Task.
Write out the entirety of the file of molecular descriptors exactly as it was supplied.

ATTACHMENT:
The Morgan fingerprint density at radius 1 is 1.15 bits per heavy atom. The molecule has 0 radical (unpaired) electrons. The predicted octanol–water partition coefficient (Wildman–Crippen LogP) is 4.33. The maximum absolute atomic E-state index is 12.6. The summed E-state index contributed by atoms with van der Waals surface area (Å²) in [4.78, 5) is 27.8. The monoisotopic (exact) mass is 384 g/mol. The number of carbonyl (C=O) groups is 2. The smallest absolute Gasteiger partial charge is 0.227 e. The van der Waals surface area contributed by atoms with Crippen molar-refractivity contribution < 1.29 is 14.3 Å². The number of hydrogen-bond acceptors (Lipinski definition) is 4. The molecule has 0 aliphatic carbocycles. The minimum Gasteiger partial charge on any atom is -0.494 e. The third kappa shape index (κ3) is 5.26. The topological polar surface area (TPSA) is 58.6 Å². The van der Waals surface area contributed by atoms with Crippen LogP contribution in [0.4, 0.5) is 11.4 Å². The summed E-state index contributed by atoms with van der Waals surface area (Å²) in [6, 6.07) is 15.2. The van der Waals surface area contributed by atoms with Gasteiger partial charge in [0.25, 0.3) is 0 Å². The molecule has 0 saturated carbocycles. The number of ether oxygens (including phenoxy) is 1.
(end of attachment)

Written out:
The Morgan fingerprint density at radius 1 is 1.15 bits per heavy atom. The molecule has 0 radical (unpaired) electrons. The predicted octanol–water partition coefficient (Wildman–Crippen LogP) is 4.33. The maximum absolute atomic E-state index is 12.6. The summed E-state index contributed by atoms with van der Waals surface area (Å²) in [4.78, 5) is 27.8. The monoisotopic (exact) mass is 384 g/mol. The number of carbonyl (C=O) groups is 2. The smallest absolute Gasteiger partial charge is 0.227 e. The van der Waals surface area contributed by atoms with Crippen molar-refractivity contribution < 1.29 is 14.3 Å². The number of hydrogen-bond acceptors (Lipinski definition) is 4. The molecule has 0 aliphatic carbocycles. The minimum Gasteiger partial charge on any atom is -0.494 e. The third kappa shape index (κ3) is 5.26. The topological polar surface area (TPSA) is 58.6 Å². The van der Waals surface area contributed by atoms with Crippen LogP contribution in [0.4, 0.5) is 11.4 Å². The summed E-state index contributed by atoms with van der Waals surface area (Å²) in [6, 6.07) is 15.2. The van der Waals surface area contributed by atoms with Gasteiger partial charge in [0.25, 0.3) is 0 Å². The molecule has 0 saturated carbocycles. The number of ether oxygens (including phenoxy) is 1.